Pi­rates and wenches en­ter­tain the crowds

Townsville Bulletin - - Reviews - by Amanda Gray

PCYC and Pi­rates? Not a com­bi­na­tion I would have put to­gether my­self, but with the new part­ner­ship now aligned for 2011, Aitken­vale PCYC was the venue for the ‘‘ World Pre­miere" of The Out­back Play­ers’ Pi­rates of the Co­ral Sea theatre restau­rant on Fri­day night.

Wel­comed by wenches and a va­ri­ety of pi­rates, rang­ing in age and stature, my­self and my guest were seated front row and cen­tre for a story of a maiden in dis­tress, her pi­rate in shin­ing, al­beit some­what loose, ar­mour ( Willy) and a some­what con­fused Cap­tain Black.

Writ­ten by lo­cal ama­teur thes­pian, Toni-Lee Birch, Pi­rates of the Co­ral Sea cen­tres on our afore­men­tioned damsel, aptly named Princess ( Made­line Birch) who is the d a ught e r o f l o c a l t a v e r n o wn e r , C h a r l o t t e ( An g i e McLach­lan). Princess is kid­napped by the evil Cap­tain Crook. His plan? To sac­ri­fice Princess, in or­der to se­cure ‘‘ the gem of the Co­ral Sea". Her love in­ter­est, Willy, plots her res­cue with the un­wit­ting as­sis­tance of Cap­tain Black ( played by a charis­matic Peter Za­bala) who seems to have lost not only his crew, but po­ten­tially his mar­bles.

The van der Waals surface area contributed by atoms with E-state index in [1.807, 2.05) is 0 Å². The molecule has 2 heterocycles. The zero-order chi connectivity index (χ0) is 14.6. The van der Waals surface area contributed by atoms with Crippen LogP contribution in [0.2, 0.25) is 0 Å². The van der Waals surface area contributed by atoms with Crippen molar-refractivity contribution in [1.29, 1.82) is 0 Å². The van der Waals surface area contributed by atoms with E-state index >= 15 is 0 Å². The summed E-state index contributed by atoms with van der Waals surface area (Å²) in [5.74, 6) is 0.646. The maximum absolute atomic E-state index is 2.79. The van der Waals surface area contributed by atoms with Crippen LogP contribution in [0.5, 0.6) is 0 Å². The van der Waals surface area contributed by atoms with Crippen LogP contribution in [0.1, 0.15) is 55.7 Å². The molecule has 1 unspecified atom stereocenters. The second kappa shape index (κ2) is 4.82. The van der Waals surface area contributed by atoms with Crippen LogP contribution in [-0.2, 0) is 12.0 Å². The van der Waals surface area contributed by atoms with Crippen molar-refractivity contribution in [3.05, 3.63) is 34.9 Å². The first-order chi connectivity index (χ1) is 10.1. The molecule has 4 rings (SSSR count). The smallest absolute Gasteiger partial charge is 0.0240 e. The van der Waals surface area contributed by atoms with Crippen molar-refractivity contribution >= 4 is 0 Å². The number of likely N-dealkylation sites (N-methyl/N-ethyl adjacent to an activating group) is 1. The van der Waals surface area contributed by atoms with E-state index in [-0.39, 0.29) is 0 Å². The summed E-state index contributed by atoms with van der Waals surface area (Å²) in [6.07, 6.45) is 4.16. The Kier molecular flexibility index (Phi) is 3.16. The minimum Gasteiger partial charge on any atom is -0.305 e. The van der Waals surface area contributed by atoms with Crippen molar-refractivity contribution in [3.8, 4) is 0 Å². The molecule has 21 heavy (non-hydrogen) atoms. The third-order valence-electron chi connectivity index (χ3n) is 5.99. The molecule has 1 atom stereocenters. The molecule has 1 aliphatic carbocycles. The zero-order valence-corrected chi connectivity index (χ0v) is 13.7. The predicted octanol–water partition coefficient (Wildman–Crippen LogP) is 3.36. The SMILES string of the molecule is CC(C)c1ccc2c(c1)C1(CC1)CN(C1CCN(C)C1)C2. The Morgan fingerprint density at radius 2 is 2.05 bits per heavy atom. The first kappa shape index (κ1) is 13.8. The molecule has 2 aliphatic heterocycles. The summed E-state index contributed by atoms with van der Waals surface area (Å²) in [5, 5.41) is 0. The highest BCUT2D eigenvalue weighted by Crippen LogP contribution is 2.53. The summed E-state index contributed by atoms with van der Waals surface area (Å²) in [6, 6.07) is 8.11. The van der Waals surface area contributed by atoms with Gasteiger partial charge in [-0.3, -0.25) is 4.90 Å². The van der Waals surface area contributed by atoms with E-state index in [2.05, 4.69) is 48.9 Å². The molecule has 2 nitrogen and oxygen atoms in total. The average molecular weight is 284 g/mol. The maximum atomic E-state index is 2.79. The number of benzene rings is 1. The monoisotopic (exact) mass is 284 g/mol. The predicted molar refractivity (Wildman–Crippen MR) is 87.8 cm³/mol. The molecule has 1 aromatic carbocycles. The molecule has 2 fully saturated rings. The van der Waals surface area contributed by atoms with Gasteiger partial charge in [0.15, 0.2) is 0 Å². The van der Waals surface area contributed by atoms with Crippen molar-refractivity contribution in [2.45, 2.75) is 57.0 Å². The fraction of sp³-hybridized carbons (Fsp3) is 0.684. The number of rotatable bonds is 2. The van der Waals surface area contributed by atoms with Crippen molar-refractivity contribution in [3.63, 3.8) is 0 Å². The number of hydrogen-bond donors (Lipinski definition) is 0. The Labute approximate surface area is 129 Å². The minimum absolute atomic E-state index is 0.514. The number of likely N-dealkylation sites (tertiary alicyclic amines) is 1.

This tale has it all – das­tardly pi­rates, a sharp-wit­ted tav­ern cook, a ran­dom rogue croc­o­dile, mer­maids, a cy­clone and a Hooroo tribe all of whom are played with tongue planted firmly in cheek. Pic­ture Pi­rates of the Caribbean meets the Carry On crew and you’re al­most there.

You can tell this band of merry men and women are hav­ing a ball and in turn you do too.

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